Wikipedia maintained high-quality COVID-19 coverage during first pandemic wave

Researchers in Israel have demonstrated that Wikipedia's coverage of the coronavirus disease 2019 (COVID-19) pandemic continued to be based on respected media and academic sources, despite a surge in coverage as the pandemic grew during the first wave.

The team's analysis found that Wikipedia's articles continued to reference trusted media sources and high-quality academic research.

"Our study offers an in-depth analysis of the scientific backbone supporting Wikipedia's COVID-19 articles," writes the team from Tel Aviv University and the Weizmann Institute of Science in Rehovot.

The study also revealed how pre-existing articles on key topics related to COVID-19 created a framework or "scientific infrastructure" that helped provide context and regulate the influx of new information.

"It also sheds light on how Wikipedia successfully fended off disinformation on COVID-19 and may provide insight into how its unique model may be deployed in other contexts," says Jonathan Sobel and colleagues.

A pre-print version of the research paper is available on the bioRxiv* server, while the article undergoes peer review.

Study: Meta-Research: Citation needed? Wikipedia and the COVID-19 pandemic. Image Credit: pixinoo / Shutterstock
Study: Meta-Research: Citation needed? Wikipedia and the COVID-19 pandemic. Image Credit: pixinoo / Shutterstock

People flocked to Wikipedia in their millions for COVID-19 information

As host to more than 130,000 articles relating to health and medicine, Wikipedia has been a prominent source of COVID-19 information for millions of people across the world since the pandemic began in late December 2020.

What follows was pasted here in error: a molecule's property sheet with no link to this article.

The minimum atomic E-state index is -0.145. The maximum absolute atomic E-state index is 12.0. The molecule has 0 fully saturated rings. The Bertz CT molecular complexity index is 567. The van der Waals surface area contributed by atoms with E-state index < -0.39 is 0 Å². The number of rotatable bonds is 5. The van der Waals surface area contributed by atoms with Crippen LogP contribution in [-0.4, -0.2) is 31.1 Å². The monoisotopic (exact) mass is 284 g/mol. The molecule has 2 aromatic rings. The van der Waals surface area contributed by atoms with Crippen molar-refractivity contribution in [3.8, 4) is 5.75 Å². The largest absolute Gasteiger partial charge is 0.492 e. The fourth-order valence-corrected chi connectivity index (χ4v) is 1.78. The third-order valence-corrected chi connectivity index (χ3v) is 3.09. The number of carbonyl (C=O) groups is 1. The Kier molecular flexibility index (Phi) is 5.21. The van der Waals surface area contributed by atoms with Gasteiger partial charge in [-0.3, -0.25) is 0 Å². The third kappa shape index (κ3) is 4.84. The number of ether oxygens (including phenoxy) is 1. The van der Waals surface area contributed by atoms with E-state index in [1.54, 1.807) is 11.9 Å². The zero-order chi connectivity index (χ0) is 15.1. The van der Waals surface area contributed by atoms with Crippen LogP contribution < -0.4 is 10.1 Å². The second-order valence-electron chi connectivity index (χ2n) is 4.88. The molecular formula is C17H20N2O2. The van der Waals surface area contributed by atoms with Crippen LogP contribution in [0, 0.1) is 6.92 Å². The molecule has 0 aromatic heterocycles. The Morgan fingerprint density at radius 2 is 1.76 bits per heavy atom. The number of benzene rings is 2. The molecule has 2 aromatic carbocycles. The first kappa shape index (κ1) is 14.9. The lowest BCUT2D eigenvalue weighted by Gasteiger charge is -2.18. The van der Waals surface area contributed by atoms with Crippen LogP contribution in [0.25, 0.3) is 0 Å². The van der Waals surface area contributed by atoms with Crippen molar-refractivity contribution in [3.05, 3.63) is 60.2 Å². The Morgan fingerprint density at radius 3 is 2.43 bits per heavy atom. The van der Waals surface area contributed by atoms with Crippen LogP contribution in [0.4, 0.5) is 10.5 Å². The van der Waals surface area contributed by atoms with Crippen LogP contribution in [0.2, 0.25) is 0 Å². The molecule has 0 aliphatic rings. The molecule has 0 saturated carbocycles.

Studies into the readership and editorship of health articles have shown that medical professionals are active readers of Wikipedia and comprise approximately half of those involved in editing these articles.  

Furthermore, research analyzing the quality and scope of medical content has deemed Wikipedia "a key tool for global public health promotion," says Sobel and colleagues.

"With the WHO labeling the COVID-19 pandemic an 'infodemic,' and disinformation potentially affecting public health, a closer examination of Wikipedia and its references during the pandemic is merited," writes the team.

While some studies have investigated the citations used in Wikipedia articles and others have shown that the platform provides a representative sample of COVID-19 research, the authors say that to their knowledge, no research has yet focused on the role of popular media and academic sources referenced during the pandemic.

What did the current study involve?

Using references as a readout, Sobel and colleagues analyzed which sources informed Wikipedia's growing coverage of COVID-19 during the pandemic's first wave – between January and May 2020.

They found that Wikipedia's coronavirus-related articles mostly referenced high-quality sources, both from general and academic literature.

Articles tended to cite trusted news outlets and academic journals with high impact factors.

Wikipedia COVID-19 Corpus of scientific sources reveals a greater fraction of open-access papers as well as a higher impact in Altmetric score. A) Bar plot of the most trusted academic sources. Top journals are highlighted in green and preprints are represented in red. Bottom right: boxplot of the distribution Altmetrics score in Wikipedia COVID-19 corpus - the dump from May 2020, the COVID-19 Corpus and the scientific sources from the Europmc COVID-19 search. B) Fraction of open-access sources, C) fraction of preprints from BioRxiv and MedRxiv.
Wikipedia COVID-19 Corpus of scientific sources reveals a greater fraction of open-access papers as well as a higher impact in Altmetric score. A) Bar plot of the most trusted academic sources. Top journals are highlighted in green and preprints are represented in red. Bottom right: boxplot of the distribution Altmetrics score in Wikipedia COVID-19 corpus - the dump from May 2020, the COVID-19 Corpus and the scientific sources from the Europmc COVID-19 search. B) Fraction of open-access sources, C) fraction of preprints from BioRxiv and MedRxiv.